Second in the Nation: Somerville City Council Passes Facial Recognition Ban

By Michael Boldin

SOMERVILLE, Mass. (June 27, 2019) – The Somerville city council voted Thursday to ban the use of facial recognition by police investigations and city departments. Following San Francisco, it’s now the second U.S. city to outlaw the technology.

Somerville City Councilor Ben Ewen-Campen was the lead sponsor of the “Face Surveillance Full Ban Ordinance.” 9 of the 11 Somerville City Councilors sponsored the legislation, and it was approved by a 11-0 vote.

The new law refers to facial recognition as the “functional equivalent of requiring every person to carry and display a personal photo identification card at all times.” It forbids any “department, agency, bureau, and/or subordinate division of the City of Somerville” from using facial recognition software in public spaces.

In addition to a ban of active use by city departments, the ordinance outlaws use of data or evidence produced by facial recognition software systems in criminal investigations or legal proceedings.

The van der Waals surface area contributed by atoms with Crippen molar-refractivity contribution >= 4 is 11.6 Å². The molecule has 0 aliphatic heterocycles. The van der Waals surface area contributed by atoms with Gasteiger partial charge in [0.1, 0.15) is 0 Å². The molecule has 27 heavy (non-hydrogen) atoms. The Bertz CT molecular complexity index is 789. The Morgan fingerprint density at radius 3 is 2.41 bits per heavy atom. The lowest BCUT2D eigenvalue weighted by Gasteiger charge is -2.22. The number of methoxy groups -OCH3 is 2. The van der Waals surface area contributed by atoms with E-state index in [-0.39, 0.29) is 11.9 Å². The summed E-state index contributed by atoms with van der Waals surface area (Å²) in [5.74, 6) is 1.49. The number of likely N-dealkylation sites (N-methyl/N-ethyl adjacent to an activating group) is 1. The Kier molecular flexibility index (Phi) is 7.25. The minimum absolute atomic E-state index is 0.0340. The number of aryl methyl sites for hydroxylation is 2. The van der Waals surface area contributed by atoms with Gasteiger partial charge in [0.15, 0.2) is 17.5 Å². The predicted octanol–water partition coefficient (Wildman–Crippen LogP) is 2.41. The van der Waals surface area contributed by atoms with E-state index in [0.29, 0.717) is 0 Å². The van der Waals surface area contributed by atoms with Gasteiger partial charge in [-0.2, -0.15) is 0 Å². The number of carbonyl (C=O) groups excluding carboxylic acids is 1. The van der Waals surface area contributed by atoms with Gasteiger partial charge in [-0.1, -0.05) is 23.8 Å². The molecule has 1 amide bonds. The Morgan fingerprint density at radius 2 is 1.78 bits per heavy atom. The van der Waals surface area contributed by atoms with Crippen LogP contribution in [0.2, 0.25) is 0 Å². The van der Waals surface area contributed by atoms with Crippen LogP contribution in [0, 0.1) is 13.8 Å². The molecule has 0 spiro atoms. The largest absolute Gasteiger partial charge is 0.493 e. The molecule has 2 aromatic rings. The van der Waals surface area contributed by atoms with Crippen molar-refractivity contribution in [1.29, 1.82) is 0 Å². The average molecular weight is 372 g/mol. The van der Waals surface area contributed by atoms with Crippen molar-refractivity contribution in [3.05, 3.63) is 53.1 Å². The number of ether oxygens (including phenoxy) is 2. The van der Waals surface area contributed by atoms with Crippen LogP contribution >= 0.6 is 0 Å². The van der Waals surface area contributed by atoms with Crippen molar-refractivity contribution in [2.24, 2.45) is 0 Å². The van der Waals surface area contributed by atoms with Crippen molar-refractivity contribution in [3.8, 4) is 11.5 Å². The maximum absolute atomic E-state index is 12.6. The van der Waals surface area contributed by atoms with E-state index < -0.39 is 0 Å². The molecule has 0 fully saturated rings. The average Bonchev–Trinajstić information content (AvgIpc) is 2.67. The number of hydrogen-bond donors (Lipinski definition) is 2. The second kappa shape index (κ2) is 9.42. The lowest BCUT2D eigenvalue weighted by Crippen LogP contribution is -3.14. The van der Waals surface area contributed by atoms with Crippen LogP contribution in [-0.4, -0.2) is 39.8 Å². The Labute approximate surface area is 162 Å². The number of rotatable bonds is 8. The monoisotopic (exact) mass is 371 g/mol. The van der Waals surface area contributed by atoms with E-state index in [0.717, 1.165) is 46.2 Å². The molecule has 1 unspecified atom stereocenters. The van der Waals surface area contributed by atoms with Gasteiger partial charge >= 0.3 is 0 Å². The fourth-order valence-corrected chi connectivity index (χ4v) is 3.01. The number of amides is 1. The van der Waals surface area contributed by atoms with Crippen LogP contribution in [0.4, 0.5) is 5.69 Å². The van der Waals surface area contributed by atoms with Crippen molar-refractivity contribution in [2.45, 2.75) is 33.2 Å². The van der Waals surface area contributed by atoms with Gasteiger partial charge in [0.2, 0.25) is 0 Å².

Last month, San Francisco became the first in the nation to ban facial recognition. ACLU of Northern California called the vote historic.

“By passing this law, the city gave the community a seat at the table and acted decisively to protect its people from the growing danger of face recognition, a highly invasive technology that would have radically and massively expanded the government’s power to track and control people going about their daily lives. Supported by Bay Area voters, and a broad coalition of privacy, civil rights, and racial justice groups, this powerful measure will protect the safety and civil rights of all San Franciscans who deserve to live their lives without being targeted by dangerous high-tech surveillance. In the hands of the government, face surveillance would supercharge discriminatory policing, stifle civic engagement, and entangle people with ICE.”